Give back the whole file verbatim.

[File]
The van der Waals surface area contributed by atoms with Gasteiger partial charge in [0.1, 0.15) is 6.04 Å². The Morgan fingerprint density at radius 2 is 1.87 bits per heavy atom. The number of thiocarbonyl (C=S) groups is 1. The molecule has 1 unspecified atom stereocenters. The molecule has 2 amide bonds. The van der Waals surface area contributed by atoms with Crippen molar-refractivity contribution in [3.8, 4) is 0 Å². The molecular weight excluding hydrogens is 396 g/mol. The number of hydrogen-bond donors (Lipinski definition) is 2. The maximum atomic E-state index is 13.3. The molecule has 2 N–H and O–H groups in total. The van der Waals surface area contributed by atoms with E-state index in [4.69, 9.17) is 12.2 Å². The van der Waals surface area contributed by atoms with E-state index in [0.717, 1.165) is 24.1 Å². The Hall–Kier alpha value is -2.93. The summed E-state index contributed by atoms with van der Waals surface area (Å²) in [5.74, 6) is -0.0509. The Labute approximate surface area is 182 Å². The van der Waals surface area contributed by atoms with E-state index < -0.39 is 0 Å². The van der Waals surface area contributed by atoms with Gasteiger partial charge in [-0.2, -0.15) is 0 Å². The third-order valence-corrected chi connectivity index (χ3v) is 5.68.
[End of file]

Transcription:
The van der Waals surface area contributed by atoms with Gasteiger partial charge in [0.1, 0.15) is 6.04 Å². The Morgan fingerprint density at radius 2 is 1.87 bits per heavy atom. The number of thiocarbonyl (C=S) groups is 1. The molecule has 1 unspecified atom stereocenters. The molecule has 2 amide bonds. The van der Waals surface area contributed by atoms with Crippen molar-refractivity contribution in [3.8, 4) is 0 Å². The molecular weight excluding hydrogens is 396 g/mol. The number of hydrogen-bond donors (Lipinski definition) is 2. The maximum atomic E-state index is 13.3. The molecule has 2 N–H and O–H groups in total. The van der Waals surface area contributed by atoms with E-state index in [4.69, 9.17) is 12.2 Å². The van der Waals surface area contributed by atoms with E-state index in [0.717, 1.165) is 24.1 Å². The Hall–Kier alpha value is -2.93. The summed E-state index contributed by atoms with van der Waals surface area (Å²) in [5.74, 6) is -0.0509. The Labute approximate surface area is 182 Å². The van der Waals surface area contributed by atoms with E-state index < -0.39 is 0 Å². The van der Waals surface area contributed by atoms with Gasteiger partial charge in [-0.2, -0.15) is 0 Å². The third-order valence-corrected chi connectivity index (χ3v) is 5.68.